It’s a Wonderful Life is now an undisputed holiday classic, but its road to perennial status was as long and difficult as its hero’s journey to happiness. It began as a short story called “The Greatest Gift” that its author, Philip Van Doren Stern, couldn’t sell and so he self-published it as a pamphlet and sent it out as a Christmas card to his friends in 1943. Frank Capra directed the beloved film version in 1946, but it flopped at the box office and fell into public domain where it remained for decades afterwards. Ironically, this is what turned the film’s fortunes around. Television networks frequently used it as free Yuletide programming, and generations of people were exposed to it that might never have seen it otherwise and saw what a masterpiece it actually was. It’s also a gift that keeps on giving, with the excellent new Rogue Machine production of This Wonderful Life, in which playwright Steve Murray reconfigures the story into a one-man show that Leo Marks runs with in a delightful, tour-de-force performance.
As the vast majority of you are likely familiar with the tale of George Bailey (Marks), a good man eventually driven to despair but saved via angelic intervention, I won’t recap it again here. I will say that it would initially have been a very unlikely candidate to be a feel-good Xmas filmic tradition – it’s a Christmas movie about narrowly averted suicide! But I think in a strange way, it’s that serious core in an otherwise charming story that provides the sense of redemptive power in its glorious conclusion. If we didn’t viscerally feel George’s suffering, the joy of the ending wouldn’t resonate quite as deeply as it does.
It’s been well known to local theater audiences for years now that Leo Marks is one of the best, most talented actors in town, but for anybody who hasn’t been lucky enough to see him onstage before (and anyone who has), they’re in for a treat with This Wonderful Life. Marks’ versatility isn’t a surprise, but seeing him portray what seems like thirty to forty characters, all different but each clearly delineated via a plethora of old-timey movie voices and stylized mannerisms, is undeniably impressive. His Jimmy Stewart is impeccable, capturing both George’s decency and irascibility, but his Lionel Barrymore is even better, drawling and wheedling as that “scurvy little spider” Mr. Potter. Finally, the energy of Marks’ performance is admirable – he leaves it all on the stage in terms of energy, leaping over a chair, doing the Charleston and most impressively running the circumference of the theater as he wishes Bedford Falls a merry Christmas. At the end of the show, the cast credits from the film are projected on a screen, and every actor’s name is replaced by that of Leo Marks – an appropriate tribute for a herculean feat of performance.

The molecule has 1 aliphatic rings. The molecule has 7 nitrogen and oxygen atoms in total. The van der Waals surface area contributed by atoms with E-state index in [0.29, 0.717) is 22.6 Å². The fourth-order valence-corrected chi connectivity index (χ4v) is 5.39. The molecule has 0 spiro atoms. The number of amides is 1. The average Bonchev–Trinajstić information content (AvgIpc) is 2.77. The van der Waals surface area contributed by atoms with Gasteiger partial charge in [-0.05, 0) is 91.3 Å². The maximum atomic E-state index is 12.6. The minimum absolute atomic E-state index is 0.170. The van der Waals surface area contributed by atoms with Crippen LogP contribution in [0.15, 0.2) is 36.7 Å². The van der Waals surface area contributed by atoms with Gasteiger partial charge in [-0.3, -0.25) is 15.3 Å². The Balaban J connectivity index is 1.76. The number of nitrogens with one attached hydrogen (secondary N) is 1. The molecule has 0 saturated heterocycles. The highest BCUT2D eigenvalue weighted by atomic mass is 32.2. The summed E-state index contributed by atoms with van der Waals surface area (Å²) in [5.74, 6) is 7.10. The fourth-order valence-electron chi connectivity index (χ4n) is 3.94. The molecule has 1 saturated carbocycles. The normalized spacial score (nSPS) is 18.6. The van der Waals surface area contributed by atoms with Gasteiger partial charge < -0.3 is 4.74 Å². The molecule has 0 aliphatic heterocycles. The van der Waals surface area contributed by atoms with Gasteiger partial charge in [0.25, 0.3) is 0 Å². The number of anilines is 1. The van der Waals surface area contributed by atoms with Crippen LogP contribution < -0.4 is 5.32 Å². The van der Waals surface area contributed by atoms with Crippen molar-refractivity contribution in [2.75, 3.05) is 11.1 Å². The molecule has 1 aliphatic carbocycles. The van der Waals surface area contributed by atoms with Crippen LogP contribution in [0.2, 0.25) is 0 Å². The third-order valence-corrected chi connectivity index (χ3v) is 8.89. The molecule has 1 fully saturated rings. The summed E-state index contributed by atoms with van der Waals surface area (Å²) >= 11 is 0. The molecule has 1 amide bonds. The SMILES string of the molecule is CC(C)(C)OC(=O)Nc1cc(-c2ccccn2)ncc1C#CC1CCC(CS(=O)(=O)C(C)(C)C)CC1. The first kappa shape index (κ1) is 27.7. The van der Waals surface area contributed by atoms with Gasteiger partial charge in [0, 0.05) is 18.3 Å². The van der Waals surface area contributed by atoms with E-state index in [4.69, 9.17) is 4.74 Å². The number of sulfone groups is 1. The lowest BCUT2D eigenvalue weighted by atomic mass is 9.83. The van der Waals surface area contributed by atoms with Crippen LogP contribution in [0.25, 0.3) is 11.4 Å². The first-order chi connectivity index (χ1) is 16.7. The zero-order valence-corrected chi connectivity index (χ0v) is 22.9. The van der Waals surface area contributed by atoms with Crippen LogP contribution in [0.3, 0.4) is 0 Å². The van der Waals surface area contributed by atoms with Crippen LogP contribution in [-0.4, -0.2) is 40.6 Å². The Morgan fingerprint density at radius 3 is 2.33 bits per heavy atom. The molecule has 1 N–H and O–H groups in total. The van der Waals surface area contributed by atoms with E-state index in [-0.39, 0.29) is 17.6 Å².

Director Drew Barr’s staging is ambitious for a solo actor show, requiring Marks to move from spot to spot to spot constantly, but it works brilliantly, making each scene feel specific and credible. Rick Martin’s projection design, featuring moments from the film displayed upon a wall behind Marks, brings a lot of the nostalgic atmosphere from the movie, and his expert lighting design fluidly helps create any number of story settings in an instant. Murray’s script works both as an effective adaptation of the movie but also fondly comments upon it from time to time, adding a sense of affection for the piece that is tangible.
Forgive the digression, but I have my own history with It’s a Wonderful Life that causes it to have a particular meaning for me, and I’d like to share it. In 1999, when I was 33, I came down with SARS. I got very sick, was hospitalized and was put on a ventilator for two weeks. I wasn’t expected to survive, according to my doctors, but due to the intervention of an ER doctor friend of mine, I did. I was supposed to go home on the morning of Christmas Eve, but due to bureaucratic complications, I didn’t get to leave until that evening, and it felt like I was just barely getting out, like it was a prison break. I got home, so weak I could barely walk, and turned on the tv. And there was It’s a Wonderful Life. Jimmy Stewart in luminous black and white running around Bedford Falls, delirious with happiness. “Remember, no man is a failure who has friends.” “To my brother George – the richest man in town!” “Attaboy, Clarence!” It felt like some sort of message, like I’d been given a second chance and was being reminded of it in a gentle way. I’ve never forgotten it.
And so I highly recommend This Wonderful Life for both professional and personal reasons. It’s very entertaining and superbly acted, and I think especially that any fans of the film will love it, as I did.
This Wonderful Life, presented by Rogue Machine, plays at The Matrix Theatre through January 3rd. Tickets are available online at www.roguemachinetheatre.net.